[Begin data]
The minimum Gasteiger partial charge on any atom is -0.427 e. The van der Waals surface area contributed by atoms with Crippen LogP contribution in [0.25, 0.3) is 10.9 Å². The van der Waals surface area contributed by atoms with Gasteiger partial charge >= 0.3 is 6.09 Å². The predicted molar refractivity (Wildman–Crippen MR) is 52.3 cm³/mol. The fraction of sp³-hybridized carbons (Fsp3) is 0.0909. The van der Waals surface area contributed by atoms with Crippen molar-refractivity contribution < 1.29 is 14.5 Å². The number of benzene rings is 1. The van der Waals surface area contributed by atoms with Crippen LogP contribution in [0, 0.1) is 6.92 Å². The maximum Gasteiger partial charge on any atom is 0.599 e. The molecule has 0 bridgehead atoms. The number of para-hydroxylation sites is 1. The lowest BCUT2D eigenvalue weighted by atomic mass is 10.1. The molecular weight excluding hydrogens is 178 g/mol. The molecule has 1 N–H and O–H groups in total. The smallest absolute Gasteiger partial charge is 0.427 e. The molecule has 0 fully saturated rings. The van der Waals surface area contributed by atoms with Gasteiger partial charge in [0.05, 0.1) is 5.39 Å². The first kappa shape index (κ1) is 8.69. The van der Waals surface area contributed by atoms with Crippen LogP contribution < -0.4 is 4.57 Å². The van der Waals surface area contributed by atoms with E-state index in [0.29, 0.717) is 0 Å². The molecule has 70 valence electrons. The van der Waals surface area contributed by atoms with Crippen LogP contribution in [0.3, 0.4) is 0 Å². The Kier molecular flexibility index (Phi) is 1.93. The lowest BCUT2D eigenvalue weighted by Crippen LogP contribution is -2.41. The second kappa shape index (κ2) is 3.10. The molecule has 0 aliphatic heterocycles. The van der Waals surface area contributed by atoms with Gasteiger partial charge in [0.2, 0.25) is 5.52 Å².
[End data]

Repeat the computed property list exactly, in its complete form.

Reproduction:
The minimum Gasteiger partial charge on any atom is -0.427 e. The van der Waals surface area contributed by atoms with Crippen LogP contribution in [0.25, 0.3) is 10.9 Å². The van der Waals surface area contributed by atoms with Gasteiger partial charge >= 0.3 is 6.09 Å². The predicted molar refractivity (Wildman–Crippen MR) is 52.3 cm³/mol. The fraction of sp³-hybridized carbons (Fsp3) is 0.0909. The van der Waals surface area contributed by atoms with Crippen molar-refractivity contribution < 1.29 is 14.5 Å². The number of benzene rings is 1. The van der Waals surface area contributed by atoms with Crippen LogP contribution in [0, 0.1) is 6.92 Å². The maximum Gasteiger partial charge on any atom is 0.599 e. The molecule has 0 bridgehead atoms. The number of para-hydroxylation sites is 1. The lowest BCUT2D eigenvalue weighted by atomic mass is 10.1. The molecular weight excluding hydrogens is 178 g/mol. The molecule has 1 N–H and O–H groups in total. The smallest absolute Gasteiger partial charge is 0.427 e. The molecule has 0 fully saturated rings. The van der Waals surface area contributed by atoms with Gasteiger partial charge in [0.05, 0.1) is 5.39 Å². The first kappa shape index (κ1) is 8.69. The van der Waals surface area contributed by atoms with Crippen LogP contribution < -0.4 is 4.57 Å². The van der Waals surface area contributed by atoms with E-state index in [0.29, 0.717) is 0 Å². The molecule has 70 valence electrons. The van der Waals surface area contributed by atoms with Crippen LogP contribution in [0.3, 0.4) is 0 Å². The Kier molecular flexibility index (Phi) is 1.93. The lowest BCUT2D eigenvalue weighted by Crippen LogP contribution is -2.41. The second kappa shape index (κ2) is 3.10. The molecule has 0 aliphatic heterocycles. The van der Waals surface area contributed by atoms with Gasteiger partial charge in [0.2, 0.25) is 5.52 Å².